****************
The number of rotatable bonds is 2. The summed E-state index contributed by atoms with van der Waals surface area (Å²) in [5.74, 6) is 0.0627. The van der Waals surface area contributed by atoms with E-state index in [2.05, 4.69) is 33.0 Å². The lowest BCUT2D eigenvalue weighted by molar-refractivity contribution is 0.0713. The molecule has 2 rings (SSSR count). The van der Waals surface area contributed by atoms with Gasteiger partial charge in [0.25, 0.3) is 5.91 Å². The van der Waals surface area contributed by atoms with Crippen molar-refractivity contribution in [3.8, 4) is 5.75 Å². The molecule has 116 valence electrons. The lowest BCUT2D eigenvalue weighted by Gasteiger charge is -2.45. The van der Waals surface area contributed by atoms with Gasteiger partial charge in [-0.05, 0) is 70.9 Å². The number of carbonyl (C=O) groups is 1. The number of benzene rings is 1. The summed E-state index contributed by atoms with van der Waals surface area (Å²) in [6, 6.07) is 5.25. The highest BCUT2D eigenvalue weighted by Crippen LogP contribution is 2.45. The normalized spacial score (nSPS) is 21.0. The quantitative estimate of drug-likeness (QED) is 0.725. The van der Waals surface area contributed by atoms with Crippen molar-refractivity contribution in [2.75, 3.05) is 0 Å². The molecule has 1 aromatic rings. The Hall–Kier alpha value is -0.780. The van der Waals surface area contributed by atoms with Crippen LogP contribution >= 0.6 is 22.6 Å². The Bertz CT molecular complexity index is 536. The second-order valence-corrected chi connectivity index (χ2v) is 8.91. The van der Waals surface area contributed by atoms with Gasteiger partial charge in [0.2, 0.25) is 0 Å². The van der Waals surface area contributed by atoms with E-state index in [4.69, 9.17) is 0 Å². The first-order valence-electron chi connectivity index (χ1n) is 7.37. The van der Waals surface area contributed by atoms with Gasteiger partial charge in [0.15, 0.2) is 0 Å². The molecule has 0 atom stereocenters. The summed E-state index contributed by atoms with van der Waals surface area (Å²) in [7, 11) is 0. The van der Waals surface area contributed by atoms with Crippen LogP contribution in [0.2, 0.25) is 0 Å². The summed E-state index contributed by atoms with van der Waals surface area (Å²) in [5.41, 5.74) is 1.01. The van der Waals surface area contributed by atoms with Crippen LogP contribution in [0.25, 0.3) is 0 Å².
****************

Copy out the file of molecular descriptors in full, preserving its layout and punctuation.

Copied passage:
The number of rotatable bonds is 2. The summed E-state index contributed by atoms with van der Waals surface area (Å²) in [5.74, 6) is 0.0627. The van der Waals surface area contributed by atoms with E-state index in [2.05, 4.69) is 33.0 Å². The lowest BCUT2D eigenvalue weighted by molar-refractivity contribution is 0.0713. The molecule has 2 rings (SSSR count). The van der Waals surface area contributed by atoms with Gasteiger partial charge in [0.25, 0.3) is 5.91 Å². The van der Waals surface area contributed by atoms with Crippen molar-refractivity contribution in [3.8, 4) is 5.75 Å². The molecule has 116 valence electrons. The lowest BCUT2D eigenvalue weighted by Gasteiger charge is -2.45. The van der Waals surface area contributed by atoms with Gasteiger partial charge in [-0.05, 0) is 70.9 Å². The number of carbonyl (C=O) groups is 1. The number of benzene rings is 1. The summed E-state index contributed by atoms with van der Waals surface area (Å²) in [6, 6.07) is 5.25. The highest BCUT2D eigenvalue weighted by Crippen LogP contribution is 2.45. The normalized spacial score (nSPS) is 21.0. The quantitative estimate of drug-likeness (QED) is 0.725. The van der Waals surface area contributed by atoms with Crippen molar-refractivity contribution in [2.75, 3.05) is 0 Å². The molecule has 1 aromatic rings. The Hall–Kier alpha value is -0.780. The van der Waals surface area contributed by atoms with Crippen LogP contribution >= 0.6 is 22.6 Å². The Bertz CT molecular complexity index is 536. The second-order valence-corrected chi connectivity index (χ2v) is 8.91. The van der Waals surface area contributed by atoms with Gasteiger partial charge in [0.2, 0.25) is 0 Å². The van der Waals surface area contributed by atoms with E-state index in [4.69, 9.17) is 0 Å². The first-order valence-electron chi connectivity index (χ1n) is 7.37. The van der Waals surface area contributed by atoms with Gasteiger partial charge in [0.15, 0.2) is 0 Å². The molecule has 0 atom stereocenters. The summed E-state index contributed by atoms with van der Waals surface area (Å²) in [7, 11) is 0. The van der Waals surface area contributed by atoms with Crippen LogP contribution in [0.2, 0.25) is 0 Å². The summed E-state index contributed by atoms with van der Waals surface area (Å²) in [5.41, 5.74) is 1.01. The van der Waals surface area contributed by atoms with Crippen LogP contribution in [0.25, 0.3) is 0 Å².